The pitfalls of non-registered agents

Holiday home generic

With the summer holiday season approaching, areas along the coastal region will experience an influx of non-registered agents offering deals that are too good to be true on managing clients’ holiday rental properties.

The trouble with this is that these clients will have little to no legal recourse against these agents if they turn out to be con artists.

Adrian Goslett, Regional Director and CEO of RE/MAX of Southern Africa says his office has received several reports from the coast about non-registered estate agents who have conned their clients out of money over the peak seasons.

These agents claim to offer holiday letting services and then disappear with the tenant’s deposit. Others fail to qualify the tenants beforehand, and the landlords are left with costly damages to the property as a result.”

Sometimes it is not always obvious to know if an agent is registered or not as some cleaning and garden service owners offer this service to their clients over the holiday period. It is problematic when using anyone who is not registered with the Estate Agency Affairs Board (EAAB) as this does not protect you against fraudulent behaviour.

The EAAB is a regulatory body that governs the industry, issuing qualified property practitioners a Fidelity Fund Certificate (FFC). The money earned from the issuing of FFCs goes towards paying consumer damages for dishonest real estate agents who have stolen money from their clients. According to the EAAB, one of the purposes of the fund is to “reimburse persons who have suffered financial loss as a result of theft of trust monies due to dealing with an estate agent”.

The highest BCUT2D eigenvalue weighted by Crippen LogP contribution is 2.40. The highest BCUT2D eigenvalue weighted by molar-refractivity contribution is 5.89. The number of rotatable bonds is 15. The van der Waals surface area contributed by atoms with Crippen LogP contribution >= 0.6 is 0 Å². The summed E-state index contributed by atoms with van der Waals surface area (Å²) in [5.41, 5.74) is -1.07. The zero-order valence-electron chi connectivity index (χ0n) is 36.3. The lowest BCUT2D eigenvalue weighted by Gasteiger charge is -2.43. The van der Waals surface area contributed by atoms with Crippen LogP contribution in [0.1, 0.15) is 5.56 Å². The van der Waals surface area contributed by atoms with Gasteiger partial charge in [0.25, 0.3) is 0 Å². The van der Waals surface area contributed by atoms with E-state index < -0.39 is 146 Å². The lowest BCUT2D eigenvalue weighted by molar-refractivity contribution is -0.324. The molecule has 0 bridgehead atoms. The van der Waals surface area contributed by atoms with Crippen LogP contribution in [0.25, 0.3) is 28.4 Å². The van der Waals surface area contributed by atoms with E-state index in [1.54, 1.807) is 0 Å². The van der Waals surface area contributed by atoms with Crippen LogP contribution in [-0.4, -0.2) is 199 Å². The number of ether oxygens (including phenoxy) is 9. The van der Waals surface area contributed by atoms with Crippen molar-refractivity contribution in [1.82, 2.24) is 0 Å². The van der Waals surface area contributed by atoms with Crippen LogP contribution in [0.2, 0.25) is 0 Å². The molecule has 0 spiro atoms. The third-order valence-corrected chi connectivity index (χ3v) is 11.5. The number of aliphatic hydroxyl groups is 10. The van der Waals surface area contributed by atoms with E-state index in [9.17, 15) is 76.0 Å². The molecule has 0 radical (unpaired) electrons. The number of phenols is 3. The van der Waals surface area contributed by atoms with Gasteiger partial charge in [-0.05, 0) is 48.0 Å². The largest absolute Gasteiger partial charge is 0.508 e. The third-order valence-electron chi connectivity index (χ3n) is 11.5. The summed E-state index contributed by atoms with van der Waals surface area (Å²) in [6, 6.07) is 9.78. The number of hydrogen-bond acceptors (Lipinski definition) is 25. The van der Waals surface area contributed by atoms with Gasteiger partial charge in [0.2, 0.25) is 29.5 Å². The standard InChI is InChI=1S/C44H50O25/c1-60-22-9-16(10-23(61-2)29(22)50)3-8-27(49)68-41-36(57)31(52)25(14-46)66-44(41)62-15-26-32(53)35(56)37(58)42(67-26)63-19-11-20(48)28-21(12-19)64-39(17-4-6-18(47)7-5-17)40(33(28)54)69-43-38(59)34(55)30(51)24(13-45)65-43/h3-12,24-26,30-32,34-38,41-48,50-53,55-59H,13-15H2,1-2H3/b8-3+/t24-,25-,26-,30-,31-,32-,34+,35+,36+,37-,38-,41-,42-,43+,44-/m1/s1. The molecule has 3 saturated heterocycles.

Dealing with an estate agent who isn’t registered with the EAAB not only puts owners at risk of fraudulent behaviour, but it also means that they could be working through somebody who may not be up to date with all the necessary requirements in handling property transactions. Part of being registered and having a valid license with the EAAB means that the agent is earning enough CPD (continuing professional development) points and has passed the PDE (professional designation examination). This protects consumers against dealing with somebody who claims to have knowledge of the industry but doesn’t,” Goslett explains.       

At the end of 2017, then EAAB spokeswoman announced that possibly around 50,000 estate agents were operating in the country without a valid FFC. This means that there are plenty of non-registered agents out there and that consumers should never just assume that their agent is registered.

We encourage owners to enquire about their agent’s FFC. Not only will this protect them from working with somebody who is dishonest, but it also helps prevent others from being hard done by unregistered agents. If the agent in question is unable to produce a valid FFC, we further encourage sellers to report the agent to the EAAB by lodging a claim against them on the EAAB website,” Goslett concludes.